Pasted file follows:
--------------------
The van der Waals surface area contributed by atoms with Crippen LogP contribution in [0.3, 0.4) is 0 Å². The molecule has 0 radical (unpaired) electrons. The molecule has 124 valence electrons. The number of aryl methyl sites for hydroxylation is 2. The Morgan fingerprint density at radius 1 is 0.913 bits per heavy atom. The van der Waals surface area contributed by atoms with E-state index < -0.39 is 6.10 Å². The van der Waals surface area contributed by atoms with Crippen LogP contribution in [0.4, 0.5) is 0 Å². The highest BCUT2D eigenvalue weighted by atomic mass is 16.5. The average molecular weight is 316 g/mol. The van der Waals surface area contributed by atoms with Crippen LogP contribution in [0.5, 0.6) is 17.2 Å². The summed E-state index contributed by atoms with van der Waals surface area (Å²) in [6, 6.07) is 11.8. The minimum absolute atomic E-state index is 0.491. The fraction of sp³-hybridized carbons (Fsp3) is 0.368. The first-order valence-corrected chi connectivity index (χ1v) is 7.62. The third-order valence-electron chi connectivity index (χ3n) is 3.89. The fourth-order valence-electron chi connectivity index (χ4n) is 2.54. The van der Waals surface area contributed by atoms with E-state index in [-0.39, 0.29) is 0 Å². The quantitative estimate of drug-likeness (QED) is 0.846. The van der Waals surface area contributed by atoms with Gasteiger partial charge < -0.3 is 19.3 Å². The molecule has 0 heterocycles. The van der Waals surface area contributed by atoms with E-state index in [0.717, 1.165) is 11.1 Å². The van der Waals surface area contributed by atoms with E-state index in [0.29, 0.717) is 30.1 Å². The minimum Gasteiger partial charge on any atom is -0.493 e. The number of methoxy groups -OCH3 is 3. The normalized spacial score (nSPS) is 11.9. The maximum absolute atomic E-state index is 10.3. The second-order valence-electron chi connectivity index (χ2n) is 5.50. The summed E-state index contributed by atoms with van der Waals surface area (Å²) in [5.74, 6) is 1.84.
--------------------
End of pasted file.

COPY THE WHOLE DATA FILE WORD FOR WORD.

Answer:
The van der Waals surface area contributed by atoms with Crippen LogP contribution in [0.3, 0.4) is 0 Å². The molecule has 0 radical (unpaired) electrons. The molecule has 124 valence electrons. The number of aryl methyl sites for hydroxylation is 2. The Morgan fingerprint density at radius 1 is 0.913 bits per heavy atom. The van der Waals surface area contributed by atoms with E-state index < -0.39 is 6.10 Å². The van der Waals surface area contributed by atoms with Crippen LogP contribution in [0.4, 0.5) is 0 Å². The highest BCUT2D eigenvalue weighted by atomic mass is 16.5. The average molecular weight is 316 g/mol. The van der Waals surface area contributed by atoms with Crippen LogP contribution in [0.5, 0.6) is 17.2 Å². The summed E-state index contributed by atoms with van der Waals surface area (Å²) in [6, 6.07) is 11.8. The minimum absolute atomic E-state index is 0.491. The fraction of sp³-hybridized carbons (Fsp3) is 0.368. The first-order valence-corrected chi connectivity index (χ1v) is 7.62. The third-order valence-electron chi connectivity index (χ3n) is 3.89. The fourth-order valence-electron chi connectivity index (χ4n) is 2.54. The van der Waals surface area contributed by atoms with E-state index in [-0.39, 0.29) is 0 Å². The quantitative estimate of drug-likeness (QED) is 0.846. The van der Waals surface area contributed by atoms with Gasteiger partial charge < -0.3 is 19.3 Å². The molecule has 0 heterocycles. The van der Waals surface area contributed by atoms with E-state index in [0.717, 1.165) is 11.1 Å². The van der Waals surface area contributed by atoms with E-state index in [0.29, 0.717) is 30.1 Å². The minimum Gasteiger partial charge on any atom is -0.493 e. The number of methoxy groups -OCH3 is 3. The normalized spacial score (nSPS) is 11.9. The maximum absolute atomic E-state index is 10.3. The second-order valence-electron chi connectivity index (χ2n) is 5.50. The summed E-state index contributed by atoms with van der Waals surface area (Å²) in [5.74, 6) is 1.84.